Japan was amazing. I can safely say it was one of the best experiences of my life so far. One month on and it’s hard to put all the amazing experiences into words. Coupled with that is the acute knowledge that I am not the first person to go to Japan and I should probably write something a little different.
So without further ado, here’s a list-icle of shit I didn’t expect in Japan!
- Lack of Street Lighting
I live in Portsmouth and the city is jam packed with lighting. The streets, alleyways, underpasses; everywhere you go is almost completely bathed in a protective glow of light. Not that light protects you from assault or other crimes mind, but in the UK darkness = dangerous.
So I was most surprised when I hit the neon streets of Japan and discovered that large areas have gloomy corners. Off the main streets there is a comforting amount of light that allows you to see but doesn’t quite bathe you in the same glow as the UK. Weirdly this actual seemed quite pleasant, instead of being completely smothered in artificial light. the streets were ambient and kind of cozy – words that I wouldn’t not normally associate with the concrete jungles surrounding Tokyo and Kyoto.
- Lack of litter bins
I had heard that Japan does not have litter bins all over the place like the UK but the reality was even more jarring. Apart from outside 7-Elevens and Lawson stores the only really option is to take your litter home with you – which makes sense. I fucking hate litter as much as I hate dog mess. Both are things that nobody likes but is everywhere in the UK. There was barely any litter on the streets in Japan. In tourist spots you might spot the odd bit but largely the streets were spotless. This is a truly lovely thing.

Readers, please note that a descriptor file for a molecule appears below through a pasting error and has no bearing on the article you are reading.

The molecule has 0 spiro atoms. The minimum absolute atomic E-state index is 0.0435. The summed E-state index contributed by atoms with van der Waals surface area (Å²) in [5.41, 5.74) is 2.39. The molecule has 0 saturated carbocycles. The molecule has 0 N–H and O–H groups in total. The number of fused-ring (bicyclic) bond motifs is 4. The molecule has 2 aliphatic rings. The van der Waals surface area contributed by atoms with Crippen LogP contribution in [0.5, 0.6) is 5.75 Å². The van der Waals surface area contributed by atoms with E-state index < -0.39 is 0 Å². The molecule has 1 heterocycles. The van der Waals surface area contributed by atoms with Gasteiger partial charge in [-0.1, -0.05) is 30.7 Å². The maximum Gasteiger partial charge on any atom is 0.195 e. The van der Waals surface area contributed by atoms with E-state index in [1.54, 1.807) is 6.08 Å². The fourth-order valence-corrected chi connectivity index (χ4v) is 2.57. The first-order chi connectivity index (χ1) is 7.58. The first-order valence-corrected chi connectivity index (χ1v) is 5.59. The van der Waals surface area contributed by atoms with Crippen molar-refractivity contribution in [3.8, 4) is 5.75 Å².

I wasn’t surprised that there was homelessness in Japan but I was surprised about how it looked. The homeless that I saw in Tokyo and Kyoto were almost universally elderly and they looked impoverished but not through addiction or alcohol and they largely seemed cleaner than in the UK. Before you think I’m trying to say that Japan has a better looking group of homeless I’m honestly not. I was just surprised at how they looked in comparison to the UK.
Top Tip: If there is an escalator or a lift, use it. By the end of our first three nights in Tokyo I was properly tired from ‘being healthy and using the stairs’. You will do enough walking in Japan to compensate, trust me. One thing I was impressed by was the variety of accessibility options with the big cities largely well thought out for the disabled and those with mobility problems. This isn’t the case everywhere and, if you are of a larger build, you may struggle in some areas of Japan. I’m looking at you Akihabara.
- My desire for beige food at the end of two weeks
I loved the food in Japan. It was healthy, filling and could be exceptionally cheap. But by the end of the holiday I was totally craving carbs and British veg. I had a Sunday Roast on my return and it was bloody magnificent. There likely are other restaurants out in Japan that cater for other food tastes but I didn’t find any (neither was I particularly looking). We did start having a lot of french pasties from the various little bakeries that dotted the stations or side streets and that helped a bit. Rice and fish is delicious but not for two weeks straight.
- How perfect the rest of it was.
I cannot stress this enough; going to Japan was an exceptional experience. If you even have the most remote desire to go you totally should. One word of advice if you can afford it – do not compromise on what you want to do. Our total costs for the entire trip was about £5500. Roughly half of that was travel costs for the flights, transfers, unlimited rail pass and wifi. Another £1000 was for two nights at a luxury ryoken. You can certainly do Japan on a tighter budget but I didn’t want to compromise with longer flights, or a more basic Ryoken. I hate things that are overpriced but the whole trip was worth every ruddy penny.